MyHeritage Competition!

This competition is sponsored by MyHeritage. MyHeritage is the leading destination for discovering, preserving and sharing family history.

To enter this competition sponsored by MyHeritage please enter your contact details below and submit your answer for the question. A winner will be selected at random from those who have submitted the correct answer after the closing date of March 16th 2016. They will receive the prize of a one-year MyHeritage PremiumPlus and Data subscription. The winner will be notified by email shortly after the closing date.

Start Date: 
Wed, 02/03/2016 - 17:40
End Date: 
Wed, 16/03/2016 - 23:59

Society of Genealogist Family History Show back again...

We are pleased to announce that the Society of Genealogists Family History Show is once again at the heart of this exciting new venture Who Do You think You Are? Live at the NEC.  
They said 'We are delighted to come north to meet so many of our Midland’s friends and members and to bring our volunteer teams of experts and speakers who will be on hand to help you with your research questions and brick walls. We hope you enjoy the Society of Genealogists’ programme of talks running throughout the show.'

Mark Jobling, Professor of Genetics, University of Leicester

Mark Jobling studied Biochemistry and completed a DPhil in Genetics at the University of Oxford. He moved to the University of Leicester in 1992 where he has been supported by Wellcome Trust fellowships and is now a Professor. His group uses human genetic diversity to investigate processes of colonisation, migration and admixture, and (with a focus on the Y chromosome) to study mutation processes. He also applies Y-chromosomal markers to understanding the relationships between Y types and patrilineal surnames, and in forensic analysis.

Dr Geoff Swinfield

Dr Geoff Swinfield has been addicted to genealogy and family history since 1972. He has been a professional researcher for 35 years and since 1999 has run his own genealogical company, Geoff Swinfield Genealogical Services. He has a Ph.D. in Genetics from Nottingham University and has used this training to apply genealogical techniques and sources to the study of families that are at risk from genetic diseases. One of his specialities is locating living relatives and missing people.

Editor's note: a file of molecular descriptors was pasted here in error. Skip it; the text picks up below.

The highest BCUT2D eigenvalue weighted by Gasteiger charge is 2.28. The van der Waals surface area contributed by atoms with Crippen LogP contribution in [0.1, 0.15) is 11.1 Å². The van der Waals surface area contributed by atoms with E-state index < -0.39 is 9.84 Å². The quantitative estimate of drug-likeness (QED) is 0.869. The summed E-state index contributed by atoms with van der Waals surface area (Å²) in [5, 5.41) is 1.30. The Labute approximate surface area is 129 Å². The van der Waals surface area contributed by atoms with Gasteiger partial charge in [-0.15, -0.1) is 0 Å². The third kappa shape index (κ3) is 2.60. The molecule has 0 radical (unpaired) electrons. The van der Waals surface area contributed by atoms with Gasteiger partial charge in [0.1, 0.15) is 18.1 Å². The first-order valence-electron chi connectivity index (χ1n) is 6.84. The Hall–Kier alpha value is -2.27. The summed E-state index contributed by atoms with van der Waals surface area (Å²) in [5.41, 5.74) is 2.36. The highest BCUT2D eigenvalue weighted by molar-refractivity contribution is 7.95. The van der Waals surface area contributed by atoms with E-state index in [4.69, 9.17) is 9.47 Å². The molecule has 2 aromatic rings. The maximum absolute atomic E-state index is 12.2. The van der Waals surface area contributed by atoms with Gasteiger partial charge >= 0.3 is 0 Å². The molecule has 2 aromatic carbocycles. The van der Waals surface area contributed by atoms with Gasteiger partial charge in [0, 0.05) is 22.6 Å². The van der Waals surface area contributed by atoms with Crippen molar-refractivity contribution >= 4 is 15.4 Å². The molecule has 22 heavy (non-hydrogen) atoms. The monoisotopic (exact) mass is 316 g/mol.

Dr Maurice Gleeson MB MRCPsych

Maurice is a psychiatrist, a pharmaceutical physician, & a genetic genealogist. He did his first DNA test in 2008 and since then has used DNA to good effect in his own family tree research, finding relatives in Australia whose ancestors had left Ireland in 1886, and tracing one line of his family back to the 1600's in Limerick.

WIN a Private Tour of the new First World War Galleries at IWM London!

ENTER NOW! For a chance to WIN an exclusive private tour of the new First World War Galleries at Imperial War Muesums in London for you and your family. 

Win an exclusive private tour of the new First World War Galleries at IWM London for you and your family.
Start Date: 
Tue, 19/11/2013 - 16:24
End Date: 
Thu, 16/04/2015 - 16:24

The Genetic Legacy of British India - the FIBIS DNA Project

15:15 - 16:00

This presentation relates to people who went to India under the East India Company and the Raj and married into Indian/Anglo Indian families.

Using DNA to solve adoption cases

16:15 - 17:00

The adoption community in the US have developed some amazing tools to help adoptees use DNA to reconnect with their birth families. Maurice will be looking at this methodology and how it can be applied to adoptees as well as ordinary family tree research to help break down brick walls. Both autosomal and Y-DNA will be covered and Maurice will present a real life example of how to use the methodology in practice. This also works if one of your parents or grandparents was adopted.

Autosomal DNA - how to use it in practice

14:15 - 15:00

This talk will focus almost exclusively on autosomal DNA and how to use it to find long lost cousins. I've used it in my own family tree to find second cousins of my father's who live in Australia. We wouldn't have been able to establish this link without the DNA test. I'll also be explaining a step-by-step approach to assessing your matches on the autosomal DNA test and how to narrow down the number of potential candidates for the common ancestor that you share with each match.

Fromelles - the role of DNA in the identification process.

15:15 - 16:00

The desire to identify as many as possible from those 250 recovered in 2010 from the battle of Fromelles in 1916 has resulted in a large database of profiles. The process has to date allowed 144 individuals to be named with work ongoing on the remaining. I will describe the process of identification, the matching of diverse data sets, the stability of the Y-STR and mitochondrial markers as well as some of the logistical aspects of the projects that involved producing 1500 family trees with more than 3000 individuals mapped.